No Problems Reported During H1N1 Vaccine Distribution, Turnout “Lower Than Expected”


Published: December 10, 2009

Andreina Laucet, Fordham College at Lincoln Center (FCLC) ’13, was one of the students who received the H1N1 vaccination, provided by Fordham’s Student Health Services on Nov. 17 and 18.

“The process was really simple and the nurse who did it seemed like she knew what she was doing,” Laucet said.

According to health services at Fordham, the university expected a higher turnout for the vaccine.  Approximately 600 students received the vaccine at both campuses.  Both the nasal spray and injection were available to students in the Lowenstein Plaza, although injections were required for those with medical conditions. Students were required to show ID and present a signed consent form, along with a $15 co-pay.

Malara said that no problems were reported during the vaccination distribution and that the entire process went “smoothly.”

“[There was] plenty of the vaccine,” Malara said, though “more students wanted the injectable version of the vaccine [than the nasal spray].”  According to student health services, the vaccination is now the best possible way to protect against the virus.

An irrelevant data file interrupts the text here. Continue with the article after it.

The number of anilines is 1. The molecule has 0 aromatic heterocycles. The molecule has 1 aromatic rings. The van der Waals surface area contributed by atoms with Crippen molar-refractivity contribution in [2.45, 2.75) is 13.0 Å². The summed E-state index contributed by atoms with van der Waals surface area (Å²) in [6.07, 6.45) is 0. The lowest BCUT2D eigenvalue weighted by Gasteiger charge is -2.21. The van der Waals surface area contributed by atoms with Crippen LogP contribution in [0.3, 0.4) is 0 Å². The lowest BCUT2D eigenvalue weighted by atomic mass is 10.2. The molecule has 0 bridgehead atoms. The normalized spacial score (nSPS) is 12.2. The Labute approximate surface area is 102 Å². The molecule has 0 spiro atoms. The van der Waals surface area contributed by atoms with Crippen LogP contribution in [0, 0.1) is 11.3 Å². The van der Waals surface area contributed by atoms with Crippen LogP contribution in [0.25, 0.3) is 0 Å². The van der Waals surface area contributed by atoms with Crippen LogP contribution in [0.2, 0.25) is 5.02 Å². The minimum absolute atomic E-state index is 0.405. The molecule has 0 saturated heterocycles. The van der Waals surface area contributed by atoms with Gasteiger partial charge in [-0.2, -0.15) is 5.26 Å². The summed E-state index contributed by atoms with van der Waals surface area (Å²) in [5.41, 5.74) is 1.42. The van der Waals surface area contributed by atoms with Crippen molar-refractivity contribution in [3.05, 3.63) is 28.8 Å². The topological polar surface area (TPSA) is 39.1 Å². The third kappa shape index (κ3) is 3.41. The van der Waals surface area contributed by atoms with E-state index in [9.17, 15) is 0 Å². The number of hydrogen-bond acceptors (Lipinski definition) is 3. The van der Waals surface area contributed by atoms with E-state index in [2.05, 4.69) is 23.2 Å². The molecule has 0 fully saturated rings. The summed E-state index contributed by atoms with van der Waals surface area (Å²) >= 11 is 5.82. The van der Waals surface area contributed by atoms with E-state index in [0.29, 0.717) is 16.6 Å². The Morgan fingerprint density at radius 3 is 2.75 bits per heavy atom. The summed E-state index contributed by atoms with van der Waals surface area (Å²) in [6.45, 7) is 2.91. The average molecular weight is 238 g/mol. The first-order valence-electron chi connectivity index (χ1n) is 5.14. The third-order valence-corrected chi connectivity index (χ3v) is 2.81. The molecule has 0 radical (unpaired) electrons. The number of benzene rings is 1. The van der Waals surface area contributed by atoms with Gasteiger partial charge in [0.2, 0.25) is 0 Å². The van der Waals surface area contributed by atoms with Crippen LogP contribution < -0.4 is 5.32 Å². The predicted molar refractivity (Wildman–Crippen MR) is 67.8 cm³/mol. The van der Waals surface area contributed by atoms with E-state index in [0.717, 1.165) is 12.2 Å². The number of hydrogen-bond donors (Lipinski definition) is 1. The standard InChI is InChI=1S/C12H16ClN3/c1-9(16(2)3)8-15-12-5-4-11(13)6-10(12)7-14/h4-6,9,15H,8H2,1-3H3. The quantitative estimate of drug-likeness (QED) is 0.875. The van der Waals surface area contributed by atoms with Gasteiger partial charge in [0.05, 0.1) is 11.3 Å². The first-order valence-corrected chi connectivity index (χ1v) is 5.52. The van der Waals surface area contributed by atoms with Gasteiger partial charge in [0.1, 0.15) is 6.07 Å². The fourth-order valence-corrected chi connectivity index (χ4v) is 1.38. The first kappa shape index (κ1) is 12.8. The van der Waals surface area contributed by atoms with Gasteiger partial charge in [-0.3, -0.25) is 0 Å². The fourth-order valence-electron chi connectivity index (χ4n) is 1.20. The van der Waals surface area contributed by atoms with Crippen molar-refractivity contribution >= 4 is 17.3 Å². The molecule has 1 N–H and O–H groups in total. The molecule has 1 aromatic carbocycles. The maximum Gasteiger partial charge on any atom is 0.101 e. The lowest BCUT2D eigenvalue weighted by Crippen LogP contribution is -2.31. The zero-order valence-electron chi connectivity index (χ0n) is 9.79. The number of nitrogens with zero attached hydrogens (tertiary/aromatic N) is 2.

Despite the advice, some students say they are still not comfortable with the vaccine.

“I’m not getting the vaccine, but, if I were, I wouldn’t feel comfortable getting it from my school,” said Asal Khanbilvardi, FCLC ’11. “I’d just feel more comfortable getting it from a facility such as a hospital, or a clinic, that has more experience in this area.”

Sam Wong, Graduate School of Arts and Sciences (GSAS) ’11,  said, “[I think] universal vaccination does not put an end to the viral infection. Students need to exercise proper hygiene and that should be good enough.”

Since the beginning of the school year, there have been 165 cases of swine flu at the Rose Hill campus and 12 at Lincoln Center. The seasonal influenza vaccine is no longer available at either campus; however, students still interested in getting the H1N1 vaccine can do so.  According to Kathleen Malara, there are a limited number of injection vaccines and approximately 300 nasal vaccines still available. So far, no vaccines are available for faculty and staff.